The first thing that came to mind when reading about Briton Bees Motorcyclettes was, “what the heck is a Motorcyclette?” Then, like they had read my mind, I found the answer on their website: “Elementary, my dear boy. Moto: from the Latin “propulsion”, cycle: “movement by wheeled means”, and ette: from the French, “small or smallish”. Giving us a small engine-propulsed two wheeled vehicle.” Briton Bee are the latest in a swarm (sorry) of young builders using mopeds as donor bikes. These sweet handmade bikes are built in Asheville, NC using a mix of parts from Europe and the U.S.
Here’s how Briton describe what they are creating; “A fresh take on an old classic, Briton’s combine the best from the world of professional bicycle racing with the motorized features of European mopeds, all in a stylized package reminiscent of the early 1900’s board track racers. These are not your father’s mopeds. Yes, they still have the same gas-efficient 2-stroke engines, capable of 100-120 mpg. All controls are hand-operated, and they are street-legal 50 cc engines (check individual states’ requirements for license and DMV registration). But the weight difference between our new-technology frames and the old-school moped allows more power for your ride, while our fully customizable designs means you create your own look.”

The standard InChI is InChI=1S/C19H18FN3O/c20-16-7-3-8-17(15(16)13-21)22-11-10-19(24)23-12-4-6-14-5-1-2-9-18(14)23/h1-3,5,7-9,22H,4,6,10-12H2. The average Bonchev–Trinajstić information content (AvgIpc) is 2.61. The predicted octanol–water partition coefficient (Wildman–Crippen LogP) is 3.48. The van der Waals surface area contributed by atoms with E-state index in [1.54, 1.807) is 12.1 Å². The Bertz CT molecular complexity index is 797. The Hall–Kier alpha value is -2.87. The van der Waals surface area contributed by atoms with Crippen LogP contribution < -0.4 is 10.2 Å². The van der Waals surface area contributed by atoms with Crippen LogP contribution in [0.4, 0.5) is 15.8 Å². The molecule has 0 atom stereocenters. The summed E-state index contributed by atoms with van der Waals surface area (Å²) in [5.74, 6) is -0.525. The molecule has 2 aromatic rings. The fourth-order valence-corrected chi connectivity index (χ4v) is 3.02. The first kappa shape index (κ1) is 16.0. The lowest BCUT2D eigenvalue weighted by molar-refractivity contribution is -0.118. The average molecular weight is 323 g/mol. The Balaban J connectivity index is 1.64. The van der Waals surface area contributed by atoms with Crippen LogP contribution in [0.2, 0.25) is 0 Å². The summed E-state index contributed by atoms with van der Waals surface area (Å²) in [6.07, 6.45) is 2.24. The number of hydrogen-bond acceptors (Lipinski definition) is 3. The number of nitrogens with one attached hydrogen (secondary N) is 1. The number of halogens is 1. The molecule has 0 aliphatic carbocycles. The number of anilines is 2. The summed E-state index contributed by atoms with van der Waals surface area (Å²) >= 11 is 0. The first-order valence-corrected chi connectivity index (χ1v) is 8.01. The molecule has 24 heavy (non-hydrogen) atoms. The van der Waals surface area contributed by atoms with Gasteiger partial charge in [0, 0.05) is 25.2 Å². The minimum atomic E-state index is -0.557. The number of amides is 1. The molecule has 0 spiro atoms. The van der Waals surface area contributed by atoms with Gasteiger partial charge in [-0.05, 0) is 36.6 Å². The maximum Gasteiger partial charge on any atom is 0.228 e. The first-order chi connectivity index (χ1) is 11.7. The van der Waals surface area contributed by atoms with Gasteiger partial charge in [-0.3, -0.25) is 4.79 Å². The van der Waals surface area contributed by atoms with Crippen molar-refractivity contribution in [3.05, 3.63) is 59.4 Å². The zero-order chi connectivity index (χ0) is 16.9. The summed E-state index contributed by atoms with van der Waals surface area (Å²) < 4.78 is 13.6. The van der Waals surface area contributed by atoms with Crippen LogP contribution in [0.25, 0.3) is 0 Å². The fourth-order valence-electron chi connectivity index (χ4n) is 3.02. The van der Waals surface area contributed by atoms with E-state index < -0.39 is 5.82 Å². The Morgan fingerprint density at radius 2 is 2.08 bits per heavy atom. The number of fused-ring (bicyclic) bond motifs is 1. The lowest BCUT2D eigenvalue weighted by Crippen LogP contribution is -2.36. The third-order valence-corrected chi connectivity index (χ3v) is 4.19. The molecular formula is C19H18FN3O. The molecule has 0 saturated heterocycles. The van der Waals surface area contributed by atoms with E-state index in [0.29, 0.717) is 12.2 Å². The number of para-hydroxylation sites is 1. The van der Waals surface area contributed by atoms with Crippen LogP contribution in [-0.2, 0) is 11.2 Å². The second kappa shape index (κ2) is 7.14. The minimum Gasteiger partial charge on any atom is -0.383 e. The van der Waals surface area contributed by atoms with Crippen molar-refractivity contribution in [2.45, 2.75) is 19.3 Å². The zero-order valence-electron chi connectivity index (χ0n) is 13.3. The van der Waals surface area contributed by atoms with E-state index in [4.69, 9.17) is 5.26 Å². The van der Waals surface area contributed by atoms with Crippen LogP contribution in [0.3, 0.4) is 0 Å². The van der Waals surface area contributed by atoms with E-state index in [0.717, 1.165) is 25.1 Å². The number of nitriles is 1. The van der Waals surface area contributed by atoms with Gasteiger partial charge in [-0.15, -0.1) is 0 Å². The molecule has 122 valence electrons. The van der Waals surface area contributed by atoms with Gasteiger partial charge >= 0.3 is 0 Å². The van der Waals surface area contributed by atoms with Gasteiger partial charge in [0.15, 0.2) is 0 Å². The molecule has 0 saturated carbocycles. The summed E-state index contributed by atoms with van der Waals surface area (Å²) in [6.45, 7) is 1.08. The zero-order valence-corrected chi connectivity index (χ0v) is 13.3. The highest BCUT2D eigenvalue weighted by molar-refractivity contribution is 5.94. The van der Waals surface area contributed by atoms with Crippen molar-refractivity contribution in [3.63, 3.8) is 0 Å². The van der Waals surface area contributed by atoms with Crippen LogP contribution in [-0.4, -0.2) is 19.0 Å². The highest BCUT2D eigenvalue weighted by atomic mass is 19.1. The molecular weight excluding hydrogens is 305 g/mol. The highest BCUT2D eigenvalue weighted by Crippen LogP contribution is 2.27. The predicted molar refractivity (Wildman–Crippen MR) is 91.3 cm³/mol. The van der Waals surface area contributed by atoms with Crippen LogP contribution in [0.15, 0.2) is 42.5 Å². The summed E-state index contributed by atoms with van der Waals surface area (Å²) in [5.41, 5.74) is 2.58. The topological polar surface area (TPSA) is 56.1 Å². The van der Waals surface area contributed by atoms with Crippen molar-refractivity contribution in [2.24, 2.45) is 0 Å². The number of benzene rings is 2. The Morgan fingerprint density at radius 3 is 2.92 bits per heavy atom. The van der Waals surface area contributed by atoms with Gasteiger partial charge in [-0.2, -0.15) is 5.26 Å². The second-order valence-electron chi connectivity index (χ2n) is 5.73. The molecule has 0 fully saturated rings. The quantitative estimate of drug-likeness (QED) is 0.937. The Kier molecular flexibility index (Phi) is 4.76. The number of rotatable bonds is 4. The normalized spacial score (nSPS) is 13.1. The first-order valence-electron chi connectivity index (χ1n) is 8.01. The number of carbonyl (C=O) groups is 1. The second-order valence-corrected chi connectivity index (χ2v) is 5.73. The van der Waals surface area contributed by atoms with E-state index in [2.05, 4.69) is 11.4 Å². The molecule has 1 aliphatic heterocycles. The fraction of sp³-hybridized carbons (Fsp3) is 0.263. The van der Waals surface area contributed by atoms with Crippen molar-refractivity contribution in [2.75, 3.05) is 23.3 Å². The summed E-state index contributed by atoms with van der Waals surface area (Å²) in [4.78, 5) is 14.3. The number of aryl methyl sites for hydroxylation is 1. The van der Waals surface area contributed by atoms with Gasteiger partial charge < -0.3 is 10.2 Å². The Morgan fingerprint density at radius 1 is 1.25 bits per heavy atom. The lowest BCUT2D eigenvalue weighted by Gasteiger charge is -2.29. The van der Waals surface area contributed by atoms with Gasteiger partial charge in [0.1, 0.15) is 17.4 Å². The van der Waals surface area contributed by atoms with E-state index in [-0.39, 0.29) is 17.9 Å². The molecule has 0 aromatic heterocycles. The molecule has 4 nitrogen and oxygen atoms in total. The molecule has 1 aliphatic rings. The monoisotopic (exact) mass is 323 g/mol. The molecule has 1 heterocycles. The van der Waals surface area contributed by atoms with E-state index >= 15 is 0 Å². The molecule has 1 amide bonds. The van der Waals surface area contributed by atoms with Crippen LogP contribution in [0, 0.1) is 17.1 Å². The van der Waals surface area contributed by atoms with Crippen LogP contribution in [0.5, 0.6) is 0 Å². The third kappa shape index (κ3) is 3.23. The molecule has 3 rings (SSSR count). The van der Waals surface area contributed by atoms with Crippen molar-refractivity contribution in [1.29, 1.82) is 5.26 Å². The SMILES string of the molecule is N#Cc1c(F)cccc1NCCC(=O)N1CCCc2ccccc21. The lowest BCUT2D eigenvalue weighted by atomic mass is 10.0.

At this stage, they offer two versions of the ‘Motorcyclette’: the MotorDrone, which is a board-tracker style bike, with a Puch 17” front and rear spoked wheels; and the BioCyclette which is their “green” bike, with 26” tires, and an engine that runs on bio-fuel. It is also built with a pedal-start so it can be purely people-powered when the motor is not running.
Briton Bees frames are constructed from 4130 Cromoly aircraft-grade steel and all come stock with the Franco Morini S6T engine, Dell’Orto carburetor, Magura controls, and a classic Brooks saddle and saddlebag. These classically styled motorcyclettes weigh in at a very light 50-75 lbs, making it super easy to carry these things up the stairs to your apartment – as long as your queen bee doesn’t mind having one in her hive.